16. Clive

    Clive Registered User

    Nov 7, 2004
    716
    “i know i'm greedy but if i can take our masters for every cent wer'e entitled to i will!”



    Hi Dave

    You are not being greedy. Your family are already paying for healthcare that we all believed would be provided by the NHS. The higher rate AA just makes the pain a little less.

    The Government, in their wisdom, have decided to provide two levels of AA. If your loved one has had to go into a Home because they need looking after both day and night they qualify for higher rate AA and you MUST apply. (Remember the qualification is that there is a NEED for help during both day and night… and not that help is given during both day and night).

    The form (from the same place as the original AA form), asks you to name someone who can say what your loved ones condition is. I used the CPN. It also asks why they need help during the night. I included the fact that mum had Alzheimer’s disease and had no memory and would open the door if the bell was rung in the night. I also put in about her incontinence.

    The form also asks when they first needed help, which could now be a year or two ago, and why you have not informed the authorities before. I quite honestly said that help had been required for a couple of years but I had only found out about the higher rate of AA when the private Care Company had reassessed mum. (You heard about it from the Alzheimer’s Society !! ).

    When I applied, several years ago, you got paid from the date you ask for the form. So sooner you ring, sooner the money starts.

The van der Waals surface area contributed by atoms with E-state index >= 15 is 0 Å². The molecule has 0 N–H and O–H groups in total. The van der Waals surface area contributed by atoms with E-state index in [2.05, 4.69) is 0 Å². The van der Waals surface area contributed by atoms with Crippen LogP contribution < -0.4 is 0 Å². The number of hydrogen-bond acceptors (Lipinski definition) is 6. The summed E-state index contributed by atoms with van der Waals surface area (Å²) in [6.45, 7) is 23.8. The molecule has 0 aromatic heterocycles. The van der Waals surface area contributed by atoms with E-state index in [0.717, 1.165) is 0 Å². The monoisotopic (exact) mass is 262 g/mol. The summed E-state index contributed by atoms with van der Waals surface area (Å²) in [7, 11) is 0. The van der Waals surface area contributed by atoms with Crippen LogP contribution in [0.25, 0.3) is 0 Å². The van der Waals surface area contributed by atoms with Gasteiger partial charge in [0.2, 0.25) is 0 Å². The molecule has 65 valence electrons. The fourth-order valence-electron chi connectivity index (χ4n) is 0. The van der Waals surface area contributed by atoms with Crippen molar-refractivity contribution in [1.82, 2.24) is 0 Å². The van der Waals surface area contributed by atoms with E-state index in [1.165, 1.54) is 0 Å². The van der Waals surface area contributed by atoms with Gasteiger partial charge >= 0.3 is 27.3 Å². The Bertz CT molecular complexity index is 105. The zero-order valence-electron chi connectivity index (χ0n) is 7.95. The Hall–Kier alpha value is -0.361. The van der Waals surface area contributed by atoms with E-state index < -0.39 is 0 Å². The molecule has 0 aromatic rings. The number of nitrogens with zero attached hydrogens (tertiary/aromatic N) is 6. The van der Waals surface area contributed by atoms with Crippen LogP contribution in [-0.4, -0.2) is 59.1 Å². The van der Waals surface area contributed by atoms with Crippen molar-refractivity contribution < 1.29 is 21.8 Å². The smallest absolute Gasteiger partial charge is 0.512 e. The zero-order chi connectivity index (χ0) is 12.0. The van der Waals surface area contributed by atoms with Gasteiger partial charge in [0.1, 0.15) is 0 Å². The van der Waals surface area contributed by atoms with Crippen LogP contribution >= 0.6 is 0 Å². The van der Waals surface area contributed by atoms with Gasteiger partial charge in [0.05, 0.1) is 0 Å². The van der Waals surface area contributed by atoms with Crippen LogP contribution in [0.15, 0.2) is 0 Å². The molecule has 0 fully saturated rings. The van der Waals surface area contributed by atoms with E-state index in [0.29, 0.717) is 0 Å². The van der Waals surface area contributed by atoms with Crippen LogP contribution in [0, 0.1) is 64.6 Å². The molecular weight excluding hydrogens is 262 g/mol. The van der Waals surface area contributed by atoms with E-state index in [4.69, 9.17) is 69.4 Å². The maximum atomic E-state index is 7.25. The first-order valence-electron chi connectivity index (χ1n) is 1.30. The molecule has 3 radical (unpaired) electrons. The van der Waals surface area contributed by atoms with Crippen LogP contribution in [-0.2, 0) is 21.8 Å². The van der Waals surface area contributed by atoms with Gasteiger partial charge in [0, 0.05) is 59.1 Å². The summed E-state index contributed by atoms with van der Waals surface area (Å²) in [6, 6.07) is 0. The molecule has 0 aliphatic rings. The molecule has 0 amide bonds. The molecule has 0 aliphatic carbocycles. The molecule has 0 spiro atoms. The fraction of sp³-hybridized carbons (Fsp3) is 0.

Best of luck.

    Clive
     
  17. Skye

    Skye Registered User

    Aug 29, 2006
    17,000
    SW Scotland
    Clive, this has now changed. They now pay from six months after the need is approved. They say this is because the need may only be temporary!!!!!!

    Therefore it is important to date the start of the need to six months before the application. You need to agree this with the person who will be confirming your application, though.

    Someone from the local office of AS or PRT will do this for you, and help you fill in the form in a way that makes sure you won't be turned down.
     
  18. Margaret W

    Margaret W Registered User

    Apr 28, 2007
    3,725
    North Derbyshire
    Dave b, if your mum needs care both day and night (need not be all day or all night) she should be entitled to the higher rate, currently £64.50 a week, not taxable. If she is self-funding and meets the care criteria, there should be no argument.

    Clive, Skye is right, the AA is only payable 6 months after the person first needed such care. So any newbies applying, think carefully as to when your parent first needed care. We were able to argue 5th January this year, so got it from 5th July. They were quite reasonable at accepting our statements, I was very full and frank with them.

    Jennifer, yes the person who told me that mum wouldn't get AA is the same person who told me she had to fill in the form re the change in circumstances. It is difficult to decide when the assessment was done, all four letters I have had state from 5th August 2007, and mum went into the home on 3rd August, which they knew about within a matter of days. All of the letters appeared in the last couple of weeks, when they also knew that her house had been sold on 12th October - which I was told by one clerk was a major life changing event "not like inheriting £100,000". Sorry, I would have thought the latter was more life-changing than selling your home, as far as benefits are concerned.

    My mum was not resident in a care home at the time the application was made, she was still in hospital, but AA was not payable for all of that period anyway, despite her being awarded it. So they knew about that.

    Just a word of warning folks. The helpline 08457 123456 is indeed open 7.30 a.m. to 6.30 p.m. but you will only get a call centre clerk. If you need to talk details of an individual case you will find the appropriate staff are only there 9-5.

    It is a minefield.

    Margaret